- Associated Press - Thursday, February 4, 2016

LITTLE ROCK, Ark. (AP) - A death row inmate isn’t entitled to a new sentencing hearing just because his trial lawyer said he may have delivered “one of the worst” closing arguments of his career, the Arkansas Supreme Court ruled Thursday.

The court reversed a Benton County judge’s order for a new sentencing hearing, remanded the case back to the lower court and asked that court to use a more objective test for whether attorney Steve Harper provided adequate representation for Brandon Lacy. Lacy was sentenced to death after he was found guilty of capital murder and aggravated robbery in the 2007 slaying of Randall Walker, who family members said was suffering from symptoms of multiple sclerosis.

Harper told the high court that he was under stress during Lacy’s trial and gave a closing argument that was “one of the worst I’ve ever given.”

“The circuit court erred because, when explaining its decision to grant a new hearing, it referenced only Harper’s own assessment of his performance,” Associate Justice Rhonda K. Wood wrote in the opinion. “A petitioner making a claim for ineffective counsel must show that counsel’s performance fell below an objective standard of reasonableness.”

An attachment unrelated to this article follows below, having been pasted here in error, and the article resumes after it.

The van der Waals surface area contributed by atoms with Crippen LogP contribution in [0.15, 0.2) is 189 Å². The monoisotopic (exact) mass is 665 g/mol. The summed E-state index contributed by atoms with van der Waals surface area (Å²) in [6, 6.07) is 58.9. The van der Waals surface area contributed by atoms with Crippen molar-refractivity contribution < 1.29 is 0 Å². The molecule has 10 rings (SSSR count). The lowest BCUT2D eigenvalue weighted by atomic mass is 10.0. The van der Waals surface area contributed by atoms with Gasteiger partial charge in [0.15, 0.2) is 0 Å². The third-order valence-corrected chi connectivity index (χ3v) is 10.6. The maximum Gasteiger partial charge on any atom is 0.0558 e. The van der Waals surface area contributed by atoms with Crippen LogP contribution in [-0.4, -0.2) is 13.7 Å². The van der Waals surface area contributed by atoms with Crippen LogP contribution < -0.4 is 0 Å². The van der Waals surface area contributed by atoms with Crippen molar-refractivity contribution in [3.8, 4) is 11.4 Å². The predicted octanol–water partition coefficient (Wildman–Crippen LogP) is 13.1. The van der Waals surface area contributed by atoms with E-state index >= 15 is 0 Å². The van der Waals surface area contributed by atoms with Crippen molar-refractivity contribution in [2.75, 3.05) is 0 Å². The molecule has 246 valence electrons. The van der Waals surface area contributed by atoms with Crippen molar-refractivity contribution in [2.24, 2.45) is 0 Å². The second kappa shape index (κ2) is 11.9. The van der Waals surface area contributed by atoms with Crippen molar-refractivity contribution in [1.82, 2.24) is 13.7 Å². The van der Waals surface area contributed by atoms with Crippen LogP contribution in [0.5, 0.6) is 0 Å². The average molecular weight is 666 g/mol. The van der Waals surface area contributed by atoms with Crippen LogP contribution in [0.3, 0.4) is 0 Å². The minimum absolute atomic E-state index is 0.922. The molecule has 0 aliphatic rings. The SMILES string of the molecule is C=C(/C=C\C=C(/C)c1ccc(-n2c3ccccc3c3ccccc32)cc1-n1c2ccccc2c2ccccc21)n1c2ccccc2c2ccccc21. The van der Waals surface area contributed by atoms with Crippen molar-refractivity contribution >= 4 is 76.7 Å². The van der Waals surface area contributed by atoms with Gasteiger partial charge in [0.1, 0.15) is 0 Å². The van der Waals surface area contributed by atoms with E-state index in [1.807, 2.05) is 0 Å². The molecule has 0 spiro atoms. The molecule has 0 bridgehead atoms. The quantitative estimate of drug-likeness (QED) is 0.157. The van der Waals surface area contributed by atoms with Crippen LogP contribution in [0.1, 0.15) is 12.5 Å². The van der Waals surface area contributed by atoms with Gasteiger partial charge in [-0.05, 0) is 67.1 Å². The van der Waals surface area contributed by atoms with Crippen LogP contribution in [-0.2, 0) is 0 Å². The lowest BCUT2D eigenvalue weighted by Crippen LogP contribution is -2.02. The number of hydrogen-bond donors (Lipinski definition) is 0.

A medical examiner’s report concluded that Walker died of blunt force trauma after being beaten with a fireplace poker and stabbed. His burned body was found in the bedroom of his mobile home, which had been set on fire. Lacy and another man, Broderick Laswell, were both charged in the killing. Laswell was found guilty and sentenced to life without parole in 2011.

The Supreme Court’s order also denied a separate appeal from Lacy that had asked for relief because his lawyer did not argue he had a mental defect because of alleged alcohol-fueled blackouts and memory lapses. Wood wrote that several mental health experts had failed to find Lacy incompetent to stand trial.

Lacy’s attorney for the appeal, Patrick Benca, said he was out of state Thursday, but planned to sit down with Lacy next week and talk through the ruling.

“I argued in my oral arguments that there were enough objective issues there, but that’s not up to me at this point,” he said.

“Brandon suffered from memory confabulation. He would reach out after these blackouts and ask people what happened. He would adopt those facts in his memory,” Benca said. “I don’t believe that he did it.”

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